Thursday, October 6, 2022

9" x 12" Stencil FANTASIA L450 -- in Multiple Roles

Starting today's post on a high note is a gorgeous creation by Karmen Staveland --

Above:  Notice how beautifully Karmen used my 9" x 12" stencil Fantasia L450 to print with pale lavender against a dramatic black background.  The entire painting is a gem, and the placement of this lavender print is the cherry on the cake -- how's that for mixing metaphors? 

I could certainly benefit from taking a page out of Karmen's book in designing my next painting!   

In the meantime ....

Above is the imprint left on a stretched canvas after I'd sponge-applied multiple shades of acrylic paint with 9" x 12" stencil Fantasia L450.

Soon thereafter, noticing that this stencil had acquired a coating of paint layers from earlier projects, I decided to alter it with scissors.  I love using pieces of paint-stained stencils as collage elements. That's what I did below --

Above:  This mixed-media collage is yet to be finished.

Below:  In this detail of a larger painting, a part of Fantasia L450 was paired with a rough sponge and heavy body acrylic paint.  The result has a rough texture that, to my eye, adds interest to this area of the artwork.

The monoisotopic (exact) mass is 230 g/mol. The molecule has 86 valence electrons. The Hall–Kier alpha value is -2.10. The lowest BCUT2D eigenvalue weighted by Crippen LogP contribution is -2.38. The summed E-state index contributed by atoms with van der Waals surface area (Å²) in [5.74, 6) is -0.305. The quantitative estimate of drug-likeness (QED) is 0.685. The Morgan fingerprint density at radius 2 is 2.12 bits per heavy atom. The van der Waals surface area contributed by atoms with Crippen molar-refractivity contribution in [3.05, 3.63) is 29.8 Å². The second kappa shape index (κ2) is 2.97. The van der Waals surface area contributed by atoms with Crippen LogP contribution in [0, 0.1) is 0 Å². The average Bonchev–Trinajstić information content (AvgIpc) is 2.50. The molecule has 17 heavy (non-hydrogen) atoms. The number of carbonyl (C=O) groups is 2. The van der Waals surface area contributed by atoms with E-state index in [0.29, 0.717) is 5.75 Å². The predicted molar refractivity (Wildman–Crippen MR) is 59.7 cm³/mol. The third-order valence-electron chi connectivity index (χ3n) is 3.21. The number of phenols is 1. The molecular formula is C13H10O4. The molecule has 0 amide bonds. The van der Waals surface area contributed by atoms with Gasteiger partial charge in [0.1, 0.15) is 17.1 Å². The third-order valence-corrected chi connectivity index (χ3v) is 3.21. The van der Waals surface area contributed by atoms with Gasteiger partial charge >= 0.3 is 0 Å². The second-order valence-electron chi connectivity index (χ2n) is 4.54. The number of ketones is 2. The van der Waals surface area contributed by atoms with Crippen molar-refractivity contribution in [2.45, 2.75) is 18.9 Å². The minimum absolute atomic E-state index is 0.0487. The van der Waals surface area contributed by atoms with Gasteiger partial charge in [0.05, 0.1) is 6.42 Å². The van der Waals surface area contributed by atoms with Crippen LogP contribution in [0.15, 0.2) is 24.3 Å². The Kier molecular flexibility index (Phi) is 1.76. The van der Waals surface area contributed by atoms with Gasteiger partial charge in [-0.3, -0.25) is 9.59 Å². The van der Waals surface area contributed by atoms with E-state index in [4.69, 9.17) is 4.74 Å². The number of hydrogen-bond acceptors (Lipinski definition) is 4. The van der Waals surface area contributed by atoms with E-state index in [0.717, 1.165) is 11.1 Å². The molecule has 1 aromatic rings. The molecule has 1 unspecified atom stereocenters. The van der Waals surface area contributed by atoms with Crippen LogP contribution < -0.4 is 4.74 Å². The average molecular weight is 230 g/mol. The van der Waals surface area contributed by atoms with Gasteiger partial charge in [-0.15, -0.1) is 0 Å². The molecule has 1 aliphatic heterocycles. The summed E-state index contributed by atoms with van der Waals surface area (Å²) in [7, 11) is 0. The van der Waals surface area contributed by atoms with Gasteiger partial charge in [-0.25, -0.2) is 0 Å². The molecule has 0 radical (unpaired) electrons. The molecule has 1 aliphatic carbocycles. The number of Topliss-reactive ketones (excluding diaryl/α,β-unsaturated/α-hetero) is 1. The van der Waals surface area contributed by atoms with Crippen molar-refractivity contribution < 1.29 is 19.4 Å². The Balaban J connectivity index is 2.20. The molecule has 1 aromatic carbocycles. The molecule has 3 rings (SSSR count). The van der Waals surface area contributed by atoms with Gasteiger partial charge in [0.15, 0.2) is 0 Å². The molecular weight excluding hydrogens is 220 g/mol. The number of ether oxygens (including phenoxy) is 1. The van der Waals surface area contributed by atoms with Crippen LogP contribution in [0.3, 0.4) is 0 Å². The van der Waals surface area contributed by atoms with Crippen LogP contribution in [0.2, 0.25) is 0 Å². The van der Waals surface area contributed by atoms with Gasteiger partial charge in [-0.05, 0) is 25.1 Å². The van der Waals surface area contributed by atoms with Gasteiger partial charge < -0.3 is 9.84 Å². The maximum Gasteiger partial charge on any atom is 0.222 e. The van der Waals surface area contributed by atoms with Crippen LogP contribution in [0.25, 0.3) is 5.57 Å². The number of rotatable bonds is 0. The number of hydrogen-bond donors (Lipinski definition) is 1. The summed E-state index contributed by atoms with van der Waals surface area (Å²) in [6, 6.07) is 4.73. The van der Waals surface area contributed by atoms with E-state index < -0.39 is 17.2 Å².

Next up:  a print made with Fantasia L450 as its top layer, created using opaque acrylic paint.  The opaque paint covered some of the pink-and-black layer underneath, while leaving enough visible to create a complex and interesting image.  (The pink-and-black layer was made with bright pink acrylic paint atop black cardstock.  I used Trivet B s167.)


Somewhat similar in appearance, but different in technique, is the simple print below.  I used one color of acrylic paint for the majority of the print, but switched to a near-complementary color for one small area.  This use of near-complements gives the blue area a visual "pop."  The print's background is foreign newsprint, some of which remains visible thru the paint.

Below are more art samples made with  Fantasia L450 (which, incidentally, is actually a mask, not a stencil.)  The three similar pieces below were all made with the subtractive/reductive technique.  Want directions for this technique?  Just check here; this link will take you to my old blog, now discontinued and replaced by this blog.

Fantasia L450 in its entirety looks like this --

Above: Like many of my masks and stencils, this image was developed by combining photos I've taken at botanical gardens, greenhouses, etc.

Thanks for visiting my blog today!

To scroll thru the pages of my masks and stencils at, please start with this page.

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